How To Keep Fido Happy and Healthy This Holiday

With the upcoming holidays and your favorite pet being an important part of your family, there are certain foods that you should be aware are toxic to dogs at some levels.  Most people are aware of chocolate’s toxicity for dogs, but there are many other foods and plants that can ruin your holiday if your dog ingests them.

First, There Is Chocolate

There is so much of this around during the holidays (and personally,I think  that is a good thing!) Just for a review, here’s the scoop on chocolate and its effects on your dog.  Chocolate contains theobromine, which is a cardiac stimulant and a diuretic. Many pet owners assume their pet is unaffected if the dog doesn’t show signs of toxicity right away after eating chocolate. However, the signs of sickness may not appear for several hours, with death following within twenty-four hours. Symptoms include staggering, labored breathing, vomiting, diarrhea, abdominal pain, tremors, fever, heart rate increase, arrhythmia, seizures, coma, and death. The more concentrated the chocolate, the more dangerous it can be for your dog. Thus cooking chocolate is the most toxic with milk chocolate the least toxic, but still toxic given a sufficient level ingested. For example, a 20-25 pound dog can become ill from as little as 2 ounces of cocoa powder or 4 ounces of cooking chocolate. Milk chocolate requires 5- 10 times that amount to cause illness or death in the 20-25 pound dog.

And Then There Is…

Garlic and onion contain thiosulphate, with onions containing the higher level of the toxin. Thiosulphate can cause the dog’s red blood cells to burst, which leads to a form of anemia resulting in labored breathing, liver damage, vomiting, diarrhea, and discolored urine. Onions and garlic in any form, including foods cooked with them (e.g. pizza) can cause thiosulphate poisoning. The poisoning shows up a few days after the pet has eaten the onion. While garlic also contains the toxic ingredient thiosulphate, it seems that garlic is less toxic and large amounts would need to be eaten to cause illness.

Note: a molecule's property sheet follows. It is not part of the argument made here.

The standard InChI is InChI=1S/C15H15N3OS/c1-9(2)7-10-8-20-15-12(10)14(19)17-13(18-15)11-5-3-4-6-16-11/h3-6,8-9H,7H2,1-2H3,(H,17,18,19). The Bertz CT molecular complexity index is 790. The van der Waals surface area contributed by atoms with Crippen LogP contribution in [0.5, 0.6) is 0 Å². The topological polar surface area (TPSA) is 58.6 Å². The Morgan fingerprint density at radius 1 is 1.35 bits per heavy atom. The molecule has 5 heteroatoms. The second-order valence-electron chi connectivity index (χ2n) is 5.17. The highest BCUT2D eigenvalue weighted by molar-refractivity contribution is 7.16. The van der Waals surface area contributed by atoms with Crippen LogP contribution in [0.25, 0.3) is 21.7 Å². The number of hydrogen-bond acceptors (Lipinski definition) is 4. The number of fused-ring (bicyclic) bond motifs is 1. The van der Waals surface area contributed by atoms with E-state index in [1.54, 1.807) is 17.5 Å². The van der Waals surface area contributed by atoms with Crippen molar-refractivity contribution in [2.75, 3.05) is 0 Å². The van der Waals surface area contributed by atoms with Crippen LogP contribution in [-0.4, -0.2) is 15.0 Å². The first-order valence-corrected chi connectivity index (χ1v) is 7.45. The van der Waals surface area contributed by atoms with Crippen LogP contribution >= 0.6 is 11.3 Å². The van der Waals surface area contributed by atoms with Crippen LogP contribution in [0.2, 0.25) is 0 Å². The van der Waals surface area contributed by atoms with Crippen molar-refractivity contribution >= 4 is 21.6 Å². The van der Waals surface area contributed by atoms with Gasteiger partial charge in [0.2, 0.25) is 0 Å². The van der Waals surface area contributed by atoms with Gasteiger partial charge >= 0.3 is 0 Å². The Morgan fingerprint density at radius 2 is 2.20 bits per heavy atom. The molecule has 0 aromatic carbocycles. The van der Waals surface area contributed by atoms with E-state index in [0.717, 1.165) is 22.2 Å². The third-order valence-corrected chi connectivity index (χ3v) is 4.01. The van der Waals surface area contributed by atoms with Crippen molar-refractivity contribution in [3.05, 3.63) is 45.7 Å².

Other foods that are toxic to dogs are:

Mushrooms – certain varieties are fatal to dogs, primarily the Amanita phalloides, however, since these are also toxic for humans, it is unlikely for you to accidentally poison your dog with edible mushrooms.

Grapes and raisins – it only takes a handful of these little orbs to create distress for your dog and more than that can be deadly.

Almonds and macadamia nuts – these nuts and all other nuts, in general, can be toxic for your pet. Most nuts contain phosphorous that can lead to bladder stones. Macadamias are particularly heavy in phosphorous.

Apricots, peaches, mistletoe berries and avocado (leaves, seeds, stem, skin) can also be deadly to your dog.

Not Toxic But Not Good Either

Other foods, while not strictly toxic, that can cause problems for you best buddy are:

  • Raw eggs may contain Salmonella and they contain an enzyme called avidin, which decreases the absorption of biotin (a B vitamin). This can lead to skin and coat problems.
  • Raw fish can result in a B vitamin deficiency leading to loss of appetite, seizures, and in severe cases, death, especially if raw fish is fed regularly.
  • Baby food may contain onion powder, which, just like onions listed above can be toxic.
  • Yeast dough can expand and possibly rupture the stomach or intestines.
  • Cat food, while not toxic,  is typically too fatty and protein rich for dogs.
  • Alcohol can cause intoxication, coma, and death in dogs.
  • Tobacco contains nicotine which can result in rapid heart beat, coma and death.

Certain house plants can also be toxic to dogs. Inside your home, poinsettias can be somewhat toxic, although it requires ingesting somewhat large amounts to produce the ill effects.

Outside your home there are a number of flowers and other landscape plants that are toxic. Although not an exhaustive list, the following are some of the more dangerous things for a dog to ingest.

Azalea, Crocus, Rhododendron, American Bittersweet, Clematis, Daffodil, Foxglove, Lily of the Valley, Narcissus and Morning Glory.

When In Doubt

Lastly, and most importantly, if there is any question your dog may have ingested anything you fear is toxic, please call the ASPCA poison control line, 24 hours a day, 365 days a year. If you think that your pet may have ingested a potentially poisonous substance, call (888) 426-4435. A $65 consultation fee may be applied to your credit card.

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